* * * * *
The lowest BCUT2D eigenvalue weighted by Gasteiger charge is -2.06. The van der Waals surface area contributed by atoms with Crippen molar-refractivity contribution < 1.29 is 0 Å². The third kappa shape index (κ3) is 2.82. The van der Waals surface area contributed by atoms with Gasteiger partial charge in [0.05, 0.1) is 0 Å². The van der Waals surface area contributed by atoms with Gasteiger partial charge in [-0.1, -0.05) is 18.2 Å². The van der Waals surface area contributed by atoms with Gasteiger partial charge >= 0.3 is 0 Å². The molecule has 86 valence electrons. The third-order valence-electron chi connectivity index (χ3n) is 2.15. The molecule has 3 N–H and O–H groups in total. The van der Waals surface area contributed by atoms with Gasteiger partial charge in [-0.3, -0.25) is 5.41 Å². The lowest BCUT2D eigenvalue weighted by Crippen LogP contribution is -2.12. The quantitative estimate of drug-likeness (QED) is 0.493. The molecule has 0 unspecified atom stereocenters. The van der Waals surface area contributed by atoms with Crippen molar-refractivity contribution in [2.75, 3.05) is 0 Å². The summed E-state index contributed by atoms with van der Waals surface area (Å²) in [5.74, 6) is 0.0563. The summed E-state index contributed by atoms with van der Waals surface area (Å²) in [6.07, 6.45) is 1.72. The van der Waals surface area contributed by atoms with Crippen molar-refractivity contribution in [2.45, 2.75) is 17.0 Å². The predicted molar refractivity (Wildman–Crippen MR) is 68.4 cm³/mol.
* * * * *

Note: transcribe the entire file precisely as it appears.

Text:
The lowest BCUT2D eigenvalue weighted by Gasteiger charge is -2.06. The van der Waals surface area contributed by atoms with Crippen molar-refractivity contribution < 1.29 is 0 Å². The third kappa shape index (κ3) is 2.82. The van der Waals surface area contributed by atoms with Gasteiger partial charge in [0.05, 0.1) is 0 Å². The van der Waals surface area contributed by atoms with Gasteiger partial charge in [-0.1, -0.05) is 18.2 Å². The van der Waals surface area contributed by atoms with Gasteiger partial charge >= 0.3 is 0 Å². The molecule has 86 valence electrons. The third-order valence-electron chi connectivity index (χ3n) is 2.15. The molecule has 3 N–H and O–H groups in total. The van der Waals surface area contributed by atoms with Gasteiger partial charge in [-0.3, -0.25) is 5.41 Å². The lowest BCUT2D eigenvalue weighted by Crippen LogP contribution is -2.12. The quantitative estimate of drug-likeness (QED) is 0.493. The molecule has 0 unspecified atom stereocenters. The van der Waals surface area contributed by atoms with Crippen molar-refractivity contribution in [2.75, 3.05) is 0 Å². The summed E-state index contributed by atoms with van der Waals surface area (Å²) in [5.74, 6) is 0.0563. The summed E-state index contributed by atoms with van der Waals surface area (Å²) in [6.07, 6.45) is 1.72. The van der Waals surface area contributed by atoms with Crippen molar-refractivity contribution in [2.45, 2.75) is 17.0 Å². The predicted molar refractivity (Wildman–Crippen MR) is 68.4 cm³/mol.